Wednesday, March 9, 2011

Let's get weird.



Sometimes I like to try a recipe simply because it seems different. Putting olive oil in a cake, for instance. Or whipping cookie batter for 15 minutes on high in the mixer to completely dissolve the sugar. Or making marshmallows…at all.

It was that sentiment that led me to try this fantastic poppy seed lemon cake. I’ve made a zillion cakes…a lot of them with citrus and some even with poppy seeds. But Deb at Smitten Kitchen, one of my favorite bloggers, made this one seem crazy by citing its low sugar and flour content, one million egg yolks and a positive drug test’s worth of poppy seeds. I was super intrigued and upon trying it came away with a definite, if unlikely keeper.

One funny thing about this cake is that after I baked it, it shrank a little. I’m not sure if that was supposed to happen, but be prepared in case it happens to you. I followed the directions to the letter, and the cake was still perfectly textured and absolutely lovely when we devoured it...just smaller than we expected. 

Poppy Seed Lemon Cake
from Food & Wine, adapted by Deb from Smitten Kitchen (with my notes)

2/3 cup of sugar
8 large egg yolks
1 large whole egg
1 1/2 tablespoons finely grated lemon zest (from 2 lemons)
1/2 cup all-purpose flour (what!?)
1/2 cup cornstarch
pinch of salt
2 sticks (1/2 lb) unsalted butter, melted and cooled a bit
1/2 cup poppy seeds (from a 3-ounce spice bottle)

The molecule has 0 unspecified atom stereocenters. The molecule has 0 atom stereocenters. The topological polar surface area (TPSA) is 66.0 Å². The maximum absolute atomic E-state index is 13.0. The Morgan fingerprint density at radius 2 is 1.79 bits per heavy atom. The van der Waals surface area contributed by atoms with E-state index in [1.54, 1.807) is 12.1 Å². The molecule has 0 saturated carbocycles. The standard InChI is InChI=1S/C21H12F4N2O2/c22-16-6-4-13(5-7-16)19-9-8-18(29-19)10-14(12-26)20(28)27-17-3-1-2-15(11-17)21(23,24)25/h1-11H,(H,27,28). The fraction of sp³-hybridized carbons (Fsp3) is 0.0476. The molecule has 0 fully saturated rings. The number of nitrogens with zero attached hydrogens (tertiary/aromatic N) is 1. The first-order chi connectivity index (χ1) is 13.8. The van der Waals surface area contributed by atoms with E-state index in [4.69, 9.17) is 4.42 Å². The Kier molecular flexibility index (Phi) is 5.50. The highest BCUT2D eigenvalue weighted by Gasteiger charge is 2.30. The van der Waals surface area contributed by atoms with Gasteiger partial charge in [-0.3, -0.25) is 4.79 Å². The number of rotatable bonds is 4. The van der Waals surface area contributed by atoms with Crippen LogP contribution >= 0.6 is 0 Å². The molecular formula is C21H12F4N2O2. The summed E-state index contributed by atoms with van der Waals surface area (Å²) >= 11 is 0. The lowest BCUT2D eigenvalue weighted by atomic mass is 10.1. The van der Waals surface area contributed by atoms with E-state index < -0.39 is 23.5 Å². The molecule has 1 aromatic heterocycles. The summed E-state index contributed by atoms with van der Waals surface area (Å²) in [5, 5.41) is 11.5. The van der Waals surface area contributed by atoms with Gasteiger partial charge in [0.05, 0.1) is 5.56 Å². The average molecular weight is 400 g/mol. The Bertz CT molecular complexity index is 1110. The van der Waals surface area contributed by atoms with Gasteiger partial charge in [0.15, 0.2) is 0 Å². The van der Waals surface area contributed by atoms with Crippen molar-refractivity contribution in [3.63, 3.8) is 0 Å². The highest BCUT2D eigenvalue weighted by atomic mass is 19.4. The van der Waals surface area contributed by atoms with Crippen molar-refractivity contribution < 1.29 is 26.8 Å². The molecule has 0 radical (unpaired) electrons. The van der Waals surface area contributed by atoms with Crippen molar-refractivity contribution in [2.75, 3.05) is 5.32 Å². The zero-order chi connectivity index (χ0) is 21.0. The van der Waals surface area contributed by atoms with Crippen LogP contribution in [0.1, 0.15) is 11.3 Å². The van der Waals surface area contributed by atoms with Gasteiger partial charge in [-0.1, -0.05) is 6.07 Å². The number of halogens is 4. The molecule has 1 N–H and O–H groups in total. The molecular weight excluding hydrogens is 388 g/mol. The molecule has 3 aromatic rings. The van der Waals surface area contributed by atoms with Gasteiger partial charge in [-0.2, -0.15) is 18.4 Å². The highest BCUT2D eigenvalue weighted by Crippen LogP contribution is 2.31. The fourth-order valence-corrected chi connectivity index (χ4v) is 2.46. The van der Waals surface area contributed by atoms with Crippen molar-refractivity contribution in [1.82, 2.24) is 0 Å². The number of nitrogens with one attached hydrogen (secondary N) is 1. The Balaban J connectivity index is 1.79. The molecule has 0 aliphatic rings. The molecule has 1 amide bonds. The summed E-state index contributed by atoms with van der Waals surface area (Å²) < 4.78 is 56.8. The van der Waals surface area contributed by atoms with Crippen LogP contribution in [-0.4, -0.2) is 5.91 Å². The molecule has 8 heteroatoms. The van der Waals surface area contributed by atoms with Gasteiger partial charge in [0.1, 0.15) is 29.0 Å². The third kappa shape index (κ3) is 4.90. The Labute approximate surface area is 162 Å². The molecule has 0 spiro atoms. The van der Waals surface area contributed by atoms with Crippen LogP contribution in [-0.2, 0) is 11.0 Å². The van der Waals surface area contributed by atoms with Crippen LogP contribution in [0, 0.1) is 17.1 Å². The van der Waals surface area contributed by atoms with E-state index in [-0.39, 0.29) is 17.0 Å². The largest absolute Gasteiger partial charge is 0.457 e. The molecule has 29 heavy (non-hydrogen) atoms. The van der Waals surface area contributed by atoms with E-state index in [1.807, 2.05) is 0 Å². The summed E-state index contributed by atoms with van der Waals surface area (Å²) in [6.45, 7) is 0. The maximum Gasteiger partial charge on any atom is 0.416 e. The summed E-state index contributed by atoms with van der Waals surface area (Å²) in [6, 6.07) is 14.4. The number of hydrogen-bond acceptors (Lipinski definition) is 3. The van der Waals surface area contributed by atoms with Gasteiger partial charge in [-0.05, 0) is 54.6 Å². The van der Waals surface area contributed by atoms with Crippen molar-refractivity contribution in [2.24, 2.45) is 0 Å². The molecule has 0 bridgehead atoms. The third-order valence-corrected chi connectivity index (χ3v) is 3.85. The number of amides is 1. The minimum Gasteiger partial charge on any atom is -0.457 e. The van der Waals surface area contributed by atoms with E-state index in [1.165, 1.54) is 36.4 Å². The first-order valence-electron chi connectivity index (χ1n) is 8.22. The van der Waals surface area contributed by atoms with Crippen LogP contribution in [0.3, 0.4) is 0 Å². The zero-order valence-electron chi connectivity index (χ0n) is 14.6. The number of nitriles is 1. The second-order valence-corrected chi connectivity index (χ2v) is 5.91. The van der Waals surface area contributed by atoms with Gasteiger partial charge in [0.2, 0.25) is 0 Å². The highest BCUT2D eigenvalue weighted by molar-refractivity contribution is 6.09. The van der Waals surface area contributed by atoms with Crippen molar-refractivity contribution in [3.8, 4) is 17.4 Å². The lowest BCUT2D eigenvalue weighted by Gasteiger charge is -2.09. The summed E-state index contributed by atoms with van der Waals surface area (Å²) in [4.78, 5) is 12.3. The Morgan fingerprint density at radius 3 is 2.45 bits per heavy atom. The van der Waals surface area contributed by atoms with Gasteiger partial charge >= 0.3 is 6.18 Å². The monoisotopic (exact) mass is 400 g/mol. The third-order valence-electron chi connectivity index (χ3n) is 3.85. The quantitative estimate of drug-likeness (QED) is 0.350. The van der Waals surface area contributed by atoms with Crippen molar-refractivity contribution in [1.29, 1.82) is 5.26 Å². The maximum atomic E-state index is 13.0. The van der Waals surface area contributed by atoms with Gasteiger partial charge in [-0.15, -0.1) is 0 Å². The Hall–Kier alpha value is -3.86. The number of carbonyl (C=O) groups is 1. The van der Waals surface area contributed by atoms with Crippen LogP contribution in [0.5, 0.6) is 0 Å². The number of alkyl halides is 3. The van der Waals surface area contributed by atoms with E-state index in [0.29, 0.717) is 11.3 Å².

Preheat oven to 325˚. Butter and flour an 8 inch fluted bundt or tube pan *generously*. Butter the dull side of a 10-inch piece of foil.

In the bowl of an electric mixer fitted with the whisk attachment, beat the sugar and egg yolks and whole egg at med-high sped until the mixture is pale yellow and very fluffy, about 8 minutes. Beat in lemon zest. Sift flour and cornstarch over the egg mixture and fold in along with the salt, with a rubber spatula. At medium speed, beat in the butter, then the poppy seeds.

Pour the batter into the butter pan and cover tightly with buttered foil. Bake for 45 minutes, or until the cake pulls away from the side of the pan and a cake tester inserted comes out clean. Remove the foil and let the cake cool in the pan on a rack for 15 minutes. (This is when the cake may shrink! It's almost comical.) Invert the cake onto the rack (gently especially if it shrinks!) and let cool completely before serving, at least 30 minutes. Keeps wrapped in plastic and foil at room temperature for 3 days...but it won't last that long!


1 comment:

  1. I witnessed Beth making this but was never given a taste...ahem...but understood it to be quite delicious.

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